8. BassBuzzRS


    Oct 18, 2005
    I'd keep two basses. More fun :)
  9. I don't see the point in it. You can still dig in with lower action, but the digging in must be a little more precise.
  10. carlis


    Dec 28, 2005
    I think I understood your point and respect your innovative idea, though I would personally prefer the use of two different basses for that purpose.

    As for the neck tension part, one of my local fellows has strung his fender with 105-105-85-65 tuned EADG, alleging to gain more "vintage punch". It's been several months and so far so good. I think it will work similarly fine if you string a 6er with eaeadg, just FYI.
  11. mdogs

    mdogs Supporting Member

    Apr 13, 2010
    Constant state of flux
    Two E's and 2 A's in the same octave, completely redundant, very clear...
  12. frankieC

    frankieC A swell guy from Warren Harding High

    Jul 21, 2012
    I'm not sure I understand what it is you're trying to achieve, and to be honest, even with your two explanations, the end result still seems redundant, to me, too.

    However, if you are convinced that that's the road you wish to take, go for it, and let us know how it works out. Who knows, you might be into a whole new grove.
  13. bassbenj


    Aug 11, 2009
    I can understand it. Given the large difference in tone between my identical SX basses one with flats and one with rounds I can see that it's not redundant. Also somebody does sell a bass with half the finger board fretted and the other half fretless for the same idea.

    But I"m thinking that learning to jump over two strings to access the "different" two lower strings might take some practice! It's an interesting idea, though. Sort of like a "reduced" double neck compressed onto one neck. And a 6 string neck (or even a 7) shouldn't be too wide to play conventionally .

    But it seems to me that this sort of thing is going to take a LOT of experimentation until an optimum arrangement is found. But someone has to start somewhere. Go for it.
  14. Spiffmeister

    Spiffmeister Meister of the Spiffs

    Apr 26, 2012
    I like the idea! Especially the 6string idea. Although I don't know if the tonal differences will be that big, unless you use different types of strings (flats/rounds, or perhaps even different brands,...)...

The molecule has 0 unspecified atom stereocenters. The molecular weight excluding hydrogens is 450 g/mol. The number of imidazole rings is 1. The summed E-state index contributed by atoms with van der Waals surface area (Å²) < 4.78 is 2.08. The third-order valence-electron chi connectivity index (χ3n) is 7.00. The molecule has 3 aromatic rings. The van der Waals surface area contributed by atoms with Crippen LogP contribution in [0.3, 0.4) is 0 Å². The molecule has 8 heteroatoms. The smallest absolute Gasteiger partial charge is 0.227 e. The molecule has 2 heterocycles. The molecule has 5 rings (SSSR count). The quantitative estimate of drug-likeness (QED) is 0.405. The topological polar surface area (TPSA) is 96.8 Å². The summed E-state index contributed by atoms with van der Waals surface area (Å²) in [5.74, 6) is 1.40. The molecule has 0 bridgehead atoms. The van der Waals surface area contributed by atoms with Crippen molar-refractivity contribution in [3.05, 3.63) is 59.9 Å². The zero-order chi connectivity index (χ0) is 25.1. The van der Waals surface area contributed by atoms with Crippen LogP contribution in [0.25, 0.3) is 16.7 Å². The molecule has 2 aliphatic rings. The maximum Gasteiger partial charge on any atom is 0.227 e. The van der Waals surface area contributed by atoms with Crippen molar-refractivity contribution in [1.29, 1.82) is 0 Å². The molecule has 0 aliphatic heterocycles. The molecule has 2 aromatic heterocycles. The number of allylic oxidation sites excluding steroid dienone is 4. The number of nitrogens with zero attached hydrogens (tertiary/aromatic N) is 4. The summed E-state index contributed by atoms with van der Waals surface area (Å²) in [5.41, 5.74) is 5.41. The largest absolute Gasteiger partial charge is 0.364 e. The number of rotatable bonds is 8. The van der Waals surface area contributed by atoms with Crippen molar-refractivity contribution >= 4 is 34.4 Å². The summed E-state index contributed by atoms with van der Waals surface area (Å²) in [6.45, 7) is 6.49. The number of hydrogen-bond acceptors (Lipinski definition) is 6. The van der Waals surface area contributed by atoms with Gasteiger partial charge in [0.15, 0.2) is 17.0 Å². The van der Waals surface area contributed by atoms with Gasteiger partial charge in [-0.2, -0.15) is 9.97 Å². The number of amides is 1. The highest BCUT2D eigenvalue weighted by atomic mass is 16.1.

15. guy n. cognito

    guy n. cognito Secret Agent Member Gold Supporting Member

    Dec 28, 2005
    Nashville, TN
    What you seem to be doing is spending an inordinate amount of time and effort in the quest to have a single bass that will have two slightly variant tones. Honestly, it doesn't seem worth it.
  16. Well, I don't think it will do anything weird to the neck. If you want two very different tones, you could go with two flatwound strings, and the rest roundwound.

    I like your idea, ignore these guys telling you it is redundant. Just because they don't think outside the box doesn't mean you can't :p
  17. Stealth


    Feb 5, 2008
    Zagreb, Croatia
    I've read this thread and the other thread - this'll be a killer bass. I fully approve. It definitely can and should work - I've seen two 4+4 fretted/fretless basses made here and as far as I've heard none of the owners had problems.
  18. SidMau


    Sep 3, 2012
    Yeah, this is a similar concept to the Ibanez Ashula, but a bit different. I'd look into obtaining one of those and modifying it to your desires (it'd need a refret and new nut, but its a similar idea... or you could just use it as is)
  19. jim777

    jim777 Tarantula Lobbyist

    Aug 7, 2006
    South Jersey
    I am head over heels in love with all those synthesizers.com modules :) Though personally if I was building a custom doubleneck one neck would be fretless. I wish I could add more but that's what I've got. Good luck though, sounds like a ton of fun!
  20. I get it I just would not want to give up the range.
    And I would make the top two strings flat wound,just saying.